Vauxhall should have acted sooner says the Transport Select Committee.

MPs have hit out at Vauxhall for showing “a reckless disregard for safety” by allowing customers to continue driving cars that could burst into flames with little prior warning. The Transport Select Committee has concluded that the car manufacturer was “too quick to attribute [fires] to improper and unauthorised repair” after a trend amongst certain Zafira models to set alight emerged.

Fires involving Zafira B models built between 2005 and 2014 first hit the news after owners formed a Facebook group to collate reports of fires and put pressure on Vauxhall to fix the issue.

Despite the first Zafira fire being reported to Vauxhall in 2009, the car firm didn’t launch an investigation into the issue – which could affect more than 230,000 Zafira models sold without automatic air conditioning – until August 2015.

When Vauxhall did start investigation the cause of the fires, 161 had been reported to the company.

"Vehicle fires are terrifying for their occupants and other road users,” said the committee’s chair, Louise Ellman MP. “In this inquiry, we heard how one car manufacturer was too slow to acknowledge drivers’ concerns, too slow to begin an investigation, too slow to address the causes and too slow to alert drivers of real safety concerns. Drivers and their families were needlessly put at risk.”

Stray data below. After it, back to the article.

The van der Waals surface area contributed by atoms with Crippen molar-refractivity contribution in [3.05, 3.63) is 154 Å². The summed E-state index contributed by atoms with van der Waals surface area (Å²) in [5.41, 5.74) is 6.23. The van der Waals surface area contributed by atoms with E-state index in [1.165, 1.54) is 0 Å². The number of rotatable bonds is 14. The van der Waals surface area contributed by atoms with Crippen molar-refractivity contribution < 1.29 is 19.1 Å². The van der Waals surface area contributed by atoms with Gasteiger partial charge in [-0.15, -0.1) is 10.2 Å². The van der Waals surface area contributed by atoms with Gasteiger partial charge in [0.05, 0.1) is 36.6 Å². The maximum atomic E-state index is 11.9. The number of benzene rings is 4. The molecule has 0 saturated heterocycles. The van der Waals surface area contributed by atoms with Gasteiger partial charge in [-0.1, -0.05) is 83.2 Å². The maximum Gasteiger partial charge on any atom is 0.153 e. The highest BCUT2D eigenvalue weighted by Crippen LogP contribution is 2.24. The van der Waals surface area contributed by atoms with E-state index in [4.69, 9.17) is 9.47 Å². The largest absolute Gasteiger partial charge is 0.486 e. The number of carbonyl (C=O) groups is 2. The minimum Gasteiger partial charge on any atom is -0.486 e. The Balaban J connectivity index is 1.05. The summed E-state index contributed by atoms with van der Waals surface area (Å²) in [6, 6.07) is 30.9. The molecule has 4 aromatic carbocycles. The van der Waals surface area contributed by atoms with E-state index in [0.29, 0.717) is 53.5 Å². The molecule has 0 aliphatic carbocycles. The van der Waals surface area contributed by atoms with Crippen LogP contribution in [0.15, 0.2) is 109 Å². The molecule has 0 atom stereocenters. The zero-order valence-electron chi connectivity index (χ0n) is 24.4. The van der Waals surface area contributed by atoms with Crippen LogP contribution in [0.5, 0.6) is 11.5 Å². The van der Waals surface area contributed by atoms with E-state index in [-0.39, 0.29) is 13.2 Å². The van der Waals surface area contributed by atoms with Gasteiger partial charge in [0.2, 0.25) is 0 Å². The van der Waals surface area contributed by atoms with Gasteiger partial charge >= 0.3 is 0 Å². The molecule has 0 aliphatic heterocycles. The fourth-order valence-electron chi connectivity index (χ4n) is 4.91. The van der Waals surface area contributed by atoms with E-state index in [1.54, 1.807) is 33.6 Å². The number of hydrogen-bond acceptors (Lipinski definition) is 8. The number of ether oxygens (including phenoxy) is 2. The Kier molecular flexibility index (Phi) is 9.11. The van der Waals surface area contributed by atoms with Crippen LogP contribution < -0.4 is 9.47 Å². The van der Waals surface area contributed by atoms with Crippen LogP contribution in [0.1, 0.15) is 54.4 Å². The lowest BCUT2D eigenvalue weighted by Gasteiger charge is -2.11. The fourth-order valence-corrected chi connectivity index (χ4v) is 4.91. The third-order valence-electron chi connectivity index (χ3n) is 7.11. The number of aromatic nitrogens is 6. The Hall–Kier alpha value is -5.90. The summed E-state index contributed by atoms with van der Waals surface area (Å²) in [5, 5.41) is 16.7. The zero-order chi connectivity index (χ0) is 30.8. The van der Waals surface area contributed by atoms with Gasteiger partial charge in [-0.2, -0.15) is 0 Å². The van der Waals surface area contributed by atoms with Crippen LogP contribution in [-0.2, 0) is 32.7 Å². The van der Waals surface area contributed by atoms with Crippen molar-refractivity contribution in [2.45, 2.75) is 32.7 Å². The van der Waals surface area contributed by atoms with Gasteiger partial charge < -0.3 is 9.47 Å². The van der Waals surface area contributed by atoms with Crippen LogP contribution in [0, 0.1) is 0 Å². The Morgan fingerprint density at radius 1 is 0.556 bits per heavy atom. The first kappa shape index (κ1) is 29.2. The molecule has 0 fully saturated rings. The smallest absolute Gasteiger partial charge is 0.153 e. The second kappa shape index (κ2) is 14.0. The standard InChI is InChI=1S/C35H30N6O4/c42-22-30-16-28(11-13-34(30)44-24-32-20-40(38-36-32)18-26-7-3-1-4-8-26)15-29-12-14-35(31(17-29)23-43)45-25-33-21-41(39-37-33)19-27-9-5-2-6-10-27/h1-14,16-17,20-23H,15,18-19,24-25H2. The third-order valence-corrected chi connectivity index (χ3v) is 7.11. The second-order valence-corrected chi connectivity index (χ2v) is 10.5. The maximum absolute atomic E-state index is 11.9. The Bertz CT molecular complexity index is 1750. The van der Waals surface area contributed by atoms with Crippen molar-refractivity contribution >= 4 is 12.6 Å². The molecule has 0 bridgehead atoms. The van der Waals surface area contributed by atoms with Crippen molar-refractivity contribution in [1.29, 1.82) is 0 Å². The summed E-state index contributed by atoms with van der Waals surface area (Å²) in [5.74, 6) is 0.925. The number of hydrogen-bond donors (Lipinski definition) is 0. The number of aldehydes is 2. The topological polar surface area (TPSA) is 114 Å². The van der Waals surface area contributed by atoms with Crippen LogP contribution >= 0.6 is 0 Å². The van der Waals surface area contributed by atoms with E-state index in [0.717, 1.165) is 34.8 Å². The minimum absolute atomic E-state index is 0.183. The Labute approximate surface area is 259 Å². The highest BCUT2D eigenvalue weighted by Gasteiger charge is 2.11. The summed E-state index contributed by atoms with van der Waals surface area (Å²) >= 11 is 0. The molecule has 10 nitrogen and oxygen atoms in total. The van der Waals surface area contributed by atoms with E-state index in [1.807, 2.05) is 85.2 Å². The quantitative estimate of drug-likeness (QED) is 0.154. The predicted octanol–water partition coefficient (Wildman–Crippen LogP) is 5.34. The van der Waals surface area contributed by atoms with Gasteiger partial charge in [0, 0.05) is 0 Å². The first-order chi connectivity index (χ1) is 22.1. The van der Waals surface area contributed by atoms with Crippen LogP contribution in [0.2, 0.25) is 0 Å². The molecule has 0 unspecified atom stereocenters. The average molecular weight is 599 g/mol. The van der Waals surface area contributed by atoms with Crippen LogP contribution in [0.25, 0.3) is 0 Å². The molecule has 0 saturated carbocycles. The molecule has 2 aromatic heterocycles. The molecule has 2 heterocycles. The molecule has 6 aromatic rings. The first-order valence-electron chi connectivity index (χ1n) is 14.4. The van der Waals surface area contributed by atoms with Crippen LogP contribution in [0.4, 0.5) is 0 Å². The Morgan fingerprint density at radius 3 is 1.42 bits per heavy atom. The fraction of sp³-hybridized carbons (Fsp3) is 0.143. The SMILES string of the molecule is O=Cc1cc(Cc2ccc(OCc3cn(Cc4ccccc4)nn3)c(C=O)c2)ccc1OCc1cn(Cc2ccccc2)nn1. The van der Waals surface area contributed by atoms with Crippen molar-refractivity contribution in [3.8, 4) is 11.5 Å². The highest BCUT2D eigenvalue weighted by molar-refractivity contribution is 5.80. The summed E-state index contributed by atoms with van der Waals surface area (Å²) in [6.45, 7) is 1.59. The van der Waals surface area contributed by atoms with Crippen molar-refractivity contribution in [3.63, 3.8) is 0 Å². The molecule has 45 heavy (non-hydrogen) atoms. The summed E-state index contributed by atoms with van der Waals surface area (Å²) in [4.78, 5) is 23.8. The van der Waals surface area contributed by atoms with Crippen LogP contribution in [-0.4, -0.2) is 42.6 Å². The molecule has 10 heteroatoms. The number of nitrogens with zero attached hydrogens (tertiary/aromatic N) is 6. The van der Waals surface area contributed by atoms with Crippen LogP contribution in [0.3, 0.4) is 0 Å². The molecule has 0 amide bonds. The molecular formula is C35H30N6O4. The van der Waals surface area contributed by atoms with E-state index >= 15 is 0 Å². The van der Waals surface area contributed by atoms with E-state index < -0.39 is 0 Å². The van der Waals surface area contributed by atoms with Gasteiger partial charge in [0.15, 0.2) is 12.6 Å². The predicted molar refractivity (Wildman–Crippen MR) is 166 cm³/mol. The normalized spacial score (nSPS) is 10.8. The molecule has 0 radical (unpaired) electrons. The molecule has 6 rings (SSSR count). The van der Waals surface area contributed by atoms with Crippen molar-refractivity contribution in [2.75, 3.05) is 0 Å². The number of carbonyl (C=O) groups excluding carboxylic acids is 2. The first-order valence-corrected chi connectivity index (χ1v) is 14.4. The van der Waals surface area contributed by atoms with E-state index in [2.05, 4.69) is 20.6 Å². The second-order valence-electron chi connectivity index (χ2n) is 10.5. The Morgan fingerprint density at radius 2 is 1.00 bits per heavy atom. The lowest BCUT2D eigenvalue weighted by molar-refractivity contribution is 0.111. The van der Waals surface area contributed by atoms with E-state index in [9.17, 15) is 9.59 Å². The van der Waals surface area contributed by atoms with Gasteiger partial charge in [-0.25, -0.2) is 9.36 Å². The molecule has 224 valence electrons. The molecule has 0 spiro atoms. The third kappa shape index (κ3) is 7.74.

The issue was covered on BBC’s Watchdog programme in October 2015, but Vauxhall blamed third party repairs of a thermal fuse for the fires. It wasn’t until December 2015 that it issued its first major recall.

Ellman added: “Despite Vauxhall blaming the fires on unauthorised repair by third parties, no effort was made to find out where this may have taken place. The DVSA [Driver and Vehicle Standards Agency] should consider how information to prevent improper and dangerous repairs can be collated for future vehicle safety issues.”

The committee concluded that the DVSA should have more power to recall cars rather than relying on manufacturers.

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“Finally, our inquiry exposed gaps in the system for identifying potential safety defects and dangerous repair practices,” said Ellman. “Only a small proportion of Zafira fires were reported to either the DVSA or Vauxhall.

“Following a Facebook campaign and use of other media, the real story emerged. More needs to be done by motor manufacturers, the SMMT, the Retail Motor Industry Federation and its associations, relevant trade associations, insurers and others to encourage defect reporting."

Source: Transport Select Committee

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